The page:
The Arg82Cys Polymorphism of the Protein Nepmucin Implies a Role in HDL Metabolism

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  • Sophia Metz, Københavns Universitet
  • ,
  • Nikolaj T Krarup, Københavns Universitet, Department of Cardiology, Aalborg University Hospital
  • ,
  • Thomas Bryrup, Københavns Universitet
  • ,
  • Julie Støy
  • Ehm A Andersson, Københavns Universitet
  • ,
  • Christina Christoffersen, Department of Clinical Biochemistry, Rigshospitalet, Københavns Universitet
  • ,
  • Matt J Neville, Oxford Centre for Diabetes, Endocrinology and Metabolism (OCDEM), University of Oxford, UKWellcome Trust Centre for Human Genetics, University of Oxford, Oxford, UKOxford NIHR Biomedical Research Centre, Oxford, UK.
  • ,
  • Malene R Christiansen, Københavns Universitet
  • ,
  • Anna E Jonsson, Københavns Universitet
  • ,
  • Daniel R Witte
  • Ulla Kampmann
  • Lars B Nielsen, Department of Clinical Biochemistry, Rigshospitalet
  • ,
  • Niklas R Jørgensen, Department of Clinical Biochemistry, Rigshospitalet, Institute of Clinical Medicine, University of Copenhagen, Copenhagen, Denmark.
  • ,
  • Fredrik Karpe, Oxford Centre for Diabetes, Endocrinology and Metabolism (OCDEM), University of Oxford, UKWellcome Trust Centre for Human Genetics, University of Oxford, Oxford, UKOxford NIHR Biomedical Research Centre, Oxford, UK.
  • ,
  • Niels Grarup, Københavns Universitet
  • ,
  • Oluf Pedersen, Københavns Universitet
  • ,
  • Tuomas O Kilpeläinen, Københavns Universitet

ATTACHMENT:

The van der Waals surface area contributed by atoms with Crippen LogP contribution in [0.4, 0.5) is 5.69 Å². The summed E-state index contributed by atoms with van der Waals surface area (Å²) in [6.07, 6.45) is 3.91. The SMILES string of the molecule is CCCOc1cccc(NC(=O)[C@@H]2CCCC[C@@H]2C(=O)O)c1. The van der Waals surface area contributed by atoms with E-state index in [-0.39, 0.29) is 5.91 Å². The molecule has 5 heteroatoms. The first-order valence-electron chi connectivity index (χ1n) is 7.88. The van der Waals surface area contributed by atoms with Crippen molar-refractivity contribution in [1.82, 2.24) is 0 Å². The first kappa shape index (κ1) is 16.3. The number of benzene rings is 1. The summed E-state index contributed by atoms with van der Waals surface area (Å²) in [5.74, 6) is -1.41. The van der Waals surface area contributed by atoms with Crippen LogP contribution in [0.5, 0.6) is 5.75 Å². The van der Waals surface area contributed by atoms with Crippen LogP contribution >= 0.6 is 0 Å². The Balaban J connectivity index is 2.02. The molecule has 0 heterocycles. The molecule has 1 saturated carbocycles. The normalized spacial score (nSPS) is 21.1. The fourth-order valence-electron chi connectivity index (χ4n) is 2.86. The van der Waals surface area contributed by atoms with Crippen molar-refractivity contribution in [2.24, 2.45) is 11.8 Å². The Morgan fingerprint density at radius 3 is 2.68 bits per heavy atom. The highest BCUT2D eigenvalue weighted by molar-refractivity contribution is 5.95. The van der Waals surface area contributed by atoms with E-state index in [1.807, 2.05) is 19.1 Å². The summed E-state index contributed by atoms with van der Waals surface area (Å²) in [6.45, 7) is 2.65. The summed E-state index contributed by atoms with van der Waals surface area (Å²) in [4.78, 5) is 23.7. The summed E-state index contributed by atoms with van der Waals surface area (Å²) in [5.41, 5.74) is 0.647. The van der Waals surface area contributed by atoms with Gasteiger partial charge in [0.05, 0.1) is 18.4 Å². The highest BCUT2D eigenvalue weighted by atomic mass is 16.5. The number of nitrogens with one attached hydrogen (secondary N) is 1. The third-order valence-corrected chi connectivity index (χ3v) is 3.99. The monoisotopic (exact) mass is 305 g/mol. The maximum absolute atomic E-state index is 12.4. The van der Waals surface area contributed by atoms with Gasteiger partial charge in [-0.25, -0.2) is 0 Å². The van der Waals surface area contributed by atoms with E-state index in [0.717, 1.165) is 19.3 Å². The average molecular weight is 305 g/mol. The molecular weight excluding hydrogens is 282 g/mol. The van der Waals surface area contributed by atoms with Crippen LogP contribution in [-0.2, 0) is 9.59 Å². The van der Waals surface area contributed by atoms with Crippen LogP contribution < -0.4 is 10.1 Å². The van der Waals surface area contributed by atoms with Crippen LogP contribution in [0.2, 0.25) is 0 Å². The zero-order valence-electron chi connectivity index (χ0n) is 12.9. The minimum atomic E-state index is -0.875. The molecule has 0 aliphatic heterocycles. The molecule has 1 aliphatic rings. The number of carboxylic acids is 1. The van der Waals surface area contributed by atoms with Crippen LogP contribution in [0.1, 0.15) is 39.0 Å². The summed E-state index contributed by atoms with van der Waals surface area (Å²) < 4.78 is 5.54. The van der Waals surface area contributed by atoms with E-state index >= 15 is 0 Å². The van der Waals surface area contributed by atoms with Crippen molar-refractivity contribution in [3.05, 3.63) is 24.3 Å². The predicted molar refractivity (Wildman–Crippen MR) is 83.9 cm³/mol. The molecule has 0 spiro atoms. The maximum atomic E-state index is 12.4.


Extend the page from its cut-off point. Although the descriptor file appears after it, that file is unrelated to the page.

• ,
  • Torben Hansen, Københavns Universitet, Syddansk Universitet

Context: Blood lipid levels are linked to the risk of cardiovascular disease and regulated by genetic factors. A low-frequency polymorphism Arg82Cys (rs72836561) in the membrane protein nepmucin, encoded by CD300LG, is associated with lower fasting concentration of high-density lipoprotein cholesterol (HDLc) and higher fasting triglycerides. However, whether the variant is linked to postprandial lipids and glycemic status remains elusive.

Objective: Here, we augment the genetic effect of Arg82Cys on fasting plasma concentrations of HDL subclasses, postprandial lipemia after a standardized high-fat meal, and glycemic status to further untangle its role in HDL metabolism.

Methods: We elucidated fasting associations with HDL subclasses in a population-based cohort study (Oxford BioBank, OBB), including 4522 healthy men and women. We investigated fasting and postprandial consequences on HDL metabolism in recall-by-genotype (RbG) studies (fasting: 20 carrier/20 noncarrier; postprandial: 7 carrier/17 noncarrier), and shed light on the synergistic interaction with glycemic status.

Results: A lower fasting plasma concentration of cholesterol in large HDL particles was found in healthy male carriers of the Cys82 polymorphism compared to noncarriers, both in the OBB (P = .004) and RbG studies (P = .005). In addition, the Cys82 polymorphism was associated with low fasting plasma concentrations of ApoA1 (P = .008) in the OBB cohort. On the contrary, we did not find differences in postprandial lipemia or 2-hour plasma glucose levels.

Conclusion: Taken together, our results indicate an association between the Arg82Cys variant and a lower concentration of HDL particles and HDLc, especially in larger HDL subclasses, suggesting a link between nepmucin and HDLc metabolism or maturation.

OriginalsprogEngelsk
Artikelnummerbvac034
TidsskriftJournal of the Endocrine Society
Vol/bind6
Nummer5
Sider (fra-til)1-10
Antal sider10
ISSN2472-1972
DOI
StatusUdgivet - 1 maj 2022

Bibliografisk note

© The Author(s) 2022. Published by Oxford University Press on behalf of the Endocrine Society.

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